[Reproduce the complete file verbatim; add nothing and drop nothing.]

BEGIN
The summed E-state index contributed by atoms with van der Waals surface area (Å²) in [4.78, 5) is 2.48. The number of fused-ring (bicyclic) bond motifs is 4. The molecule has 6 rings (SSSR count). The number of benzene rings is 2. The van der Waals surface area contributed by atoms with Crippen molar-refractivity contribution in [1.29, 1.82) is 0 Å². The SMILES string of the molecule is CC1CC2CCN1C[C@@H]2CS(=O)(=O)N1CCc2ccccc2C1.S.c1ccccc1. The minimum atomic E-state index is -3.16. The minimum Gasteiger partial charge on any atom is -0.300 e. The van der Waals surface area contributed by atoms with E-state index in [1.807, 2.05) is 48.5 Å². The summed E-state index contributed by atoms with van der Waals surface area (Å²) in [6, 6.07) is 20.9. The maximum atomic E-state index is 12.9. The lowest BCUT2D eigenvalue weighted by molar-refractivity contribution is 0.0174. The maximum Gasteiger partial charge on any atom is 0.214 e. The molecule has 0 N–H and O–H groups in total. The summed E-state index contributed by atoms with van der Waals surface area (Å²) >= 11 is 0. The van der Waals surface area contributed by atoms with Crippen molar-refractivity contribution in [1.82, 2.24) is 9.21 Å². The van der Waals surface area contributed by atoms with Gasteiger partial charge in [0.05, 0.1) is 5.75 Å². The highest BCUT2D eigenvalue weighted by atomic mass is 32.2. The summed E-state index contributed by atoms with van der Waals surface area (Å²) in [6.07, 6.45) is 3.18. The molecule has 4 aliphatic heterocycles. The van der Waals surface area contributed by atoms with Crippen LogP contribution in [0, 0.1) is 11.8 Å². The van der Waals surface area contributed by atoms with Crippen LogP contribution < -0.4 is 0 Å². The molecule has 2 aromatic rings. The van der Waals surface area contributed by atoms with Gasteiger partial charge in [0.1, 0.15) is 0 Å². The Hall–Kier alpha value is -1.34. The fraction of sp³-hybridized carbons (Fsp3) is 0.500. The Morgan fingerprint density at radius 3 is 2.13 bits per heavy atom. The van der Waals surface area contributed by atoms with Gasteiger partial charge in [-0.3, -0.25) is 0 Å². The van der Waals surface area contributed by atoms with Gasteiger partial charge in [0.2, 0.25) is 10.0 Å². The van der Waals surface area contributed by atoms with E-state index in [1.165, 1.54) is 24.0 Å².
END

The summed E-state index contributed by atoms with van der Waals surface area (Å²) in [4.78, 5) is 2.48. The number of fused-ring (bicyclic) bond motifs is 4. The molecule has 6 rings (SSSR count). The number of benzene rings is 2. The van der Waals surface area contributed by atoms with Crippen molar-refractivity contribution in [1.29, 1.82) is 0 Å². The SMILES string of the molecule is CC1CC2CCN1C[C@@H]2CS(=O)(=O)N1CCc2ccccc2C1.S.c1ccccc1. The minimum atomic E-state index is -3.16. The minimum Gasteiger partial charge on any atom is -0.300 e. The van der Waals surface area contributed by atoms with E-state index in [1.807, 2.05) is 48.5 Å². The summed E-state index contributed by atoms with van der Waals surface area (Å²) in [6, 6.07) is 20.9. The maximum atomic E-state index is 12.9. The lowest BCUT2D eigenvalue weighted by molar-refractivity contribution is 0.0174. The maximum Gasteiger partial charge on any atom is 0.214 e. The molecule has 0 N–H and O–H groups in total. The summed E-state index contributed by atoms with van der Waals surface area (Å²) >= 11 is 0. The van der Waals surface area contributed by atoms with Crippen molar-refractivity contribution in [1.82, 2.24) is 9.21 Å². The van der Waals surface area contributed by atoms with Gasteiger partial charge in [0.05, 0.1) is 5.75 Å². The highest BCUT2D eigenvalue weighted by atomic mass is 32.2. The summed E-state index contributed by atoms with van der Waals surface area (Å²) in [6.07, 6.45) is 3.18. The molecule has 4 aliphatic heterocycles. The van der Waals surface area contributed by atoms with Crippen LogP contribution in [0, 0.1) is 11.8 Å². The van der Waals surface area contributed by atoms with Crippen LogP contribution < -0.4 is 0 Å². The molecule has 2 aromatic rings. The van der Waals surface area contributed by atoms with Gasteiger partial charge in [0.1, 0.15) is 0 Å². The Hall–Kier alpha value is -1.34. The fraction of sp³-hybridized carbons (Fsp3) is 0.500. The Morgan fingerprint density at radius 3 is 2.13 bits per heavy atom. The van der Waals surface area contributed by atoms with Gasteiger partial charge in [-0.3, -0.25) is 0 Å². The van der Waals surface area contributed by atoms with Gasteiger partial charge in [0.2, 0.25) is 10.0 Å². The van der Waals surface area contributed by atoms with E-state index in [1.165, 1.54) is 24.0 Å².